(02/08/2011) Perhaps unsurprisingly, the world's best deforestation tracking system is found in the country with the most rainforest: Brazil. Following international outcry over immense forest loss in the 1980s, Brazil in the 1990s set in motion a plan to develop a satellite-based system for tracking changes in forest cover. In 2003 Brazil made the system available to the world via its web site, providing transparency on an issue that was until then seen as a badge of shame by some. Since then Brazil has become recognized as the standard-bearer for deforestation tracking and reporting—no other country offers the kind of data Brazil provides. Space engineer Gilberto Camara has overseen much of INPE's earth sensing work and during his watch, INPE has released several new exciting capabilities.
Google lends its massive computing cloud in fight against deforestation
(12/03/2010) Google officially launched Earth Engine, a technology platform that enables scientists using the search giant's massive computing infrastructure to monitor and measure environmental changes. A group of scientific partners is already using the Earth Engine to track deforestation; map vegetation, biodiversity and water resources; and analyze fire patterns, but Google will open the platform to scientists around the world.
Google Earth now features 3-D trees
(11/29/2010) With world leaders meeting at climate talks in Cancun to discuss the future of forests, Google has added 3D trees to the latest version of Google Earth. Google has populated several major cities with more than 80 million virtual trees based on an automated process that identifies trees in satellite images. The realistic 3D representations are based on actual tree species found in urban areas. But Google has also extended realistic tree coverage to sites in some of the world's most biologically diverse forests.
Google Earth launches ocean layer for iPhone, iPad users
(09/21/2010) Google Earth's ocean layer is now available on the iPhone, iPad, and iPod touch, reports Google in a blog post.
Google Earth animation shows Brazilian plans to turn Amazon into 'series of stagnant reservoirs'
(08/30/2010) The decision last week by the Brazilian government to move forward on the $17 billion Belo Monte Dam on the Xingu river will set in motion a plan to build more than 100 dams across the Amazon basin, potentially turning tributaries of the world's largest river into 'an endless series of stagnant reservoirs', says a new short film released by Amazon Watch and International Rivers.
NASA, Google Earth catch North Korea logging protected area
(05/18/2010) Employing satellite data from NASA and Google Earth, Guofan Shao, a professor of geo-eco-informatics at Purdue University, has established that North Korea is logging Mount Paekdu Biosphere Reserve. Since North Korea is off-limits to most researchers, Shao has turned to open-access satellite data to monitor deforestation on the UN designated Man and Biosphere region.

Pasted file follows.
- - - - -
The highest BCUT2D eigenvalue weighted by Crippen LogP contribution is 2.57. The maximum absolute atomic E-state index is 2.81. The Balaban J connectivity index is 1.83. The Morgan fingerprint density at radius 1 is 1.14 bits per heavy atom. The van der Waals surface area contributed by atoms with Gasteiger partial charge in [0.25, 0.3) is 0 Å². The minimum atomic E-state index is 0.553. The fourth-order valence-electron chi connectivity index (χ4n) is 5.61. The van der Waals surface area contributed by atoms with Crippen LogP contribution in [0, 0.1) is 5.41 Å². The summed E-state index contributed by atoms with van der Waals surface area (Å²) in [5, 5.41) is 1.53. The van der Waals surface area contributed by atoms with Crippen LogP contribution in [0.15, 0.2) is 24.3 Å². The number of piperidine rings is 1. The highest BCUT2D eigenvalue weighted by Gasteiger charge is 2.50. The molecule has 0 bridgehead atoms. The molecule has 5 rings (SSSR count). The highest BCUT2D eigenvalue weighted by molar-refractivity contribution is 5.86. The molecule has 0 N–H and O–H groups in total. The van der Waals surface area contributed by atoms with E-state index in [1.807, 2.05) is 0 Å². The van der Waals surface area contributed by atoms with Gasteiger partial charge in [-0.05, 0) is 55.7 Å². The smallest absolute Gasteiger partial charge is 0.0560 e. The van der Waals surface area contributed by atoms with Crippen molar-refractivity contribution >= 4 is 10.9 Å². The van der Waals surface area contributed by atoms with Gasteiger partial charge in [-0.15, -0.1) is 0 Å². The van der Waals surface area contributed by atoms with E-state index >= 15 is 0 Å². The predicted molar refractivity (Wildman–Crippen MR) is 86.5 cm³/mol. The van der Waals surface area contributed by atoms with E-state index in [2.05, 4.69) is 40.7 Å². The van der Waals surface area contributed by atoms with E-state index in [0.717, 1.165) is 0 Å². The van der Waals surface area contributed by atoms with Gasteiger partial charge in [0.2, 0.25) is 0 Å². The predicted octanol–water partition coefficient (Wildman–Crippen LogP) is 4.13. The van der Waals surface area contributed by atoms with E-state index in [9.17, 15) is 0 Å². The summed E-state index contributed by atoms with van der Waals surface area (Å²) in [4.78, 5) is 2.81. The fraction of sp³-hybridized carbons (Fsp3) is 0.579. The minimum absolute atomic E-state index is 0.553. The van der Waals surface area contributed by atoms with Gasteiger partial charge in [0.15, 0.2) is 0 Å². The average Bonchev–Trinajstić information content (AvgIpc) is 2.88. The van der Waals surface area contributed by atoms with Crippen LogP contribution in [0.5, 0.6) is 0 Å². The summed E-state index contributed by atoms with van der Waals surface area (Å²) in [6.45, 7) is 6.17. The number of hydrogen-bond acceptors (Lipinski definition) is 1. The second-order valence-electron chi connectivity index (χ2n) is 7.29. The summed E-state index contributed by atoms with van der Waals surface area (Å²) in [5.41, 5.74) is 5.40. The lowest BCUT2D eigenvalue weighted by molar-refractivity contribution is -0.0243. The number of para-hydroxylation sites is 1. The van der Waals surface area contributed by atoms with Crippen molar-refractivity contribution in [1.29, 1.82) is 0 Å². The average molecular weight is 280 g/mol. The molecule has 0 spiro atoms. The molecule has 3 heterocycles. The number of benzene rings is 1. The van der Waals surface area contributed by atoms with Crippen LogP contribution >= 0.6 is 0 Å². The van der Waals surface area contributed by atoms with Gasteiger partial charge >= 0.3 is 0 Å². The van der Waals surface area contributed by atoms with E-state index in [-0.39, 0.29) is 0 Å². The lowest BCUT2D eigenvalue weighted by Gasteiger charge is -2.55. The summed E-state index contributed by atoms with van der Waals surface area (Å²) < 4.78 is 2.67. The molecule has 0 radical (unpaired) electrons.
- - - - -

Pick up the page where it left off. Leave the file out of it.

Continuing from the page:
Google Earth boosts deforestation monitoring capabilities
(02/07/2010) Google has taken a step towards ramping up the deforestation monitoring capabilities the Google Earth Engine by contracting Massachusetts-based Clark Labs to develop an online version of its Land Change Modeler application.
Biggest private funder of Amazon conservation teams with Google and scientists to develop earth monitoring platform
(12/18/2009) The Gordon and Betty Moore Foundation, the largest private funder of Amazon rainforest conservation, is playing an unheralded but integral role in the development of the Earth Engine platform, a system that combines the computing power of Google with advanced monitoring and analysis technologies developed by leading environmental scientists. The platform, which was officially unveiled at climate talks in in Copenhagen, promises to enable near real-time monitoring of the world's forests and carbon at high resolution at selected sites before COP-16 in Mexico.
Google's Earth Engine to help tropical countries monitor forests
(12/16/2009) A powerful forest monitoring application unveiled last week by Google will be made freely available to developing countries as a means to build the capacity to quality for compensation under REDD, a proposed climate change mitigation mechanism that would pay tropical countries for protecting forests, according to a senior Google engineer presenting at a side event at COP15 in Copenhagen.
Global forest map moves forward
(12/11/2009) A plan to create a pan-tropical map of forest cover and carbon stocks is moving ahead with data now available on Google Earth, reports the Woods Hole Research Center.
Google Earth to monitor deforestation
(12/10/2009) It what could be a critical development in helping tropical countries monitor deforestation, Google has unveiled a partnership with scientists using advanced remote sensing technology to rapidly analyze and map forest cover in extremely high resolution. The effort could help countries detect deforestation shortly after it occurs making it easier to prevent further forest clearing.
Brazilian tribe owns carbon rights to Amazon rainforest land
(12/09/2009) A rainforest tribe fighting to save their territory from loggers owns the carbon-trading rights to their land, according to a legal opinion released today by Baker & McKenzie, one of the world’s largest law firms. The opinion, which was commissioned by Forest Trends, a Washington, D.C.-based forest conservation group, could boost the efforts of indigenous groups seeking compensation for preserving forest on their lands, effectively paving the way for large-scale indigenous-led conservation of the Amazon rainforest. Indigenous people control more than a quarter of the Brazilian Amazon.